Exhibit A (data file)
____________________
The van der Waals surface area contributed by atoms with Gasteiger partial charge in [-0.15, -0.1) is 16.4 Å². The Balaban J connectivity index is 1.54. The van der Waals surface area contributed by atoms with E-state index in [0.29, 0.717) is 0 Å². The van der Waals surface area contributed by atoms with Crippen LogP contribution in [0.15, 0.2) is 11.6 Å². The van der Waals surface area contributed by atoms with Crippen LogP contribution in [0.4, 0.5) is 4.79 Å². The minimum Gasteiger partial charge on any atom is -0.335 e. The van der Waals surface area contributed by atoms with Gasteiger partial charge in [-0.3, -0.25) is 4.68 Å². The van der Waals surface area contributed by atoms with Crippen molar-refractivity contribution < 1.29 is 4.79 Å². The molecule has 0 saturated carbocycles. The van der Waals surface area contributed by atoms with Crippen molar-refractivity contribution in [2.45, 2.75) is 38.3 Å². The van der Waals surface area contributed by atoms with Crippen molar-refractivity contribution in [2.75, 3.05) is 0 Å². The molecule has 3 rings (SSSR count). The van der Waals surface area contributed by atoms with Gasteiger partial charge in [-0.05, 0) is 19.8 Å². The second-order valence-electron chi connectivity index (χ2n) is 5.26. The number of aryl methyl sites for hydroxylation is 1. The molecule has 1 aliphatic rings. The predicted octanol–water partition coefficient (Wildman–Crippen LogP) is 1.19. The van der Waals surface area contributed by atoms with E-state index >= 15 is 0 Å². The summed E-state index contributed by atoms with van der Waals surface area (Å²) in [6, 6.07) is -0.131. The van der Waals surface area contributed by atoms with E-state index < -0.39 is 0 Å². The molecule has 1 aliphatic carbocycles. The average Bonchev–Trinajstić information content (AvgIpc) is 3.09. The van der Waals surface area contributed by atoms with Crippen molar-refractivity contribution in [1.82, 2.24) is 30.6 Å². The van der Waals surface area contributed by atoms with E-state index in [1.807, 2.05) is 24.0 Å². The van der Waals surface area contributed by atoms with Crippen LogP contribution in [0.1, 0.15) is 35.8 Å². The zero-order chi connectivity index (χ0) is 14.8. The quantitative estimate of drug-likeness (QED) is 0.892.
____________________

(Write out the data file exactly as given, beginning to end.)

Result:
The van der Waals surface area contributed by atoms with Gasteiger partial charge in [-0.15, -0.1) is 16.4 Å². The Balaban J connectivity index is 1.54. The van der Waals surface area contributed by atoms with E-state index in [0.29, 0.717) is 0 Å². The van der Waals surface area contributed by atoms with Crippen LogP contribution in [0.15, 0.2) is 11.6 Å². The van der Waals surface area contributed by atoms with Crippen LogP contribution in [0.4, 0.5) is 4.79 Å². The minimum Gasteiger partial charge on any atom is -0.335 e. The van der Waals surface area contributed by atoms with Gasteiger partial charge in [-0.3, -0.25) is 4.68 Å². The van der Waals surface area contributed by atoms with Crippen molar-refractivity contribution < 1.29 is 4.79 Å². The molecule has 0 saturated carbocycles. The van der Waals surface area contributed by atoms with Crippen molar-refractivity contribution in [2.45, 2.75) is 38.3 Å². The van der Waals surface area contributed by atoms with Crippen molar-refractivity contribution in [2.75, 3.05) is 0 Å². The molecule has 3 rings (SSSR count). The van der Waals surface area contributed by atoms with Gasteiger partial charge in [-0.05, 0) is 19.8 Å². The second-order valence-electron chi connectivity index (χ2n) is 5.26. The number of aryl methyl sites for hydroxylation is 1. The molecule has 1 aliphatic rings. The predicted octanol–water partition coefficient (Wildman–Crippen LogP) is 1.19. The van der Waals surface area contributed by atoms with E-state index >= 15 is 0 Å². The summed E-state index contributed by atoms with van der Waals surface area (Å²) in [6, 6.07) is -0.131. The van der Waals surface area contributed by atoms with E-state index < -0.39 is 0 Å². The molecule has 1 aliphatic carbocycles. The average Bonchev–Trinajstić information content (AvgIpc) is 3.09. The van der Waals surface area contributed by atoms with Crippen molar-refractivity contribution in [1.82, 2.24) is 30.6 Å². The van der Waals surface area contributed by atoms with E-state index in [1.807, 2.05) is 24.0 Å². The van der Waals surface area contributed by atoms with Crippen LogP contribution in [0.1, 0.15) is 35.8 Å². The zero-order chi connectivity index (χ0) is 14.8. The quantitative estimate of drug-likeness (QED) is 0.892.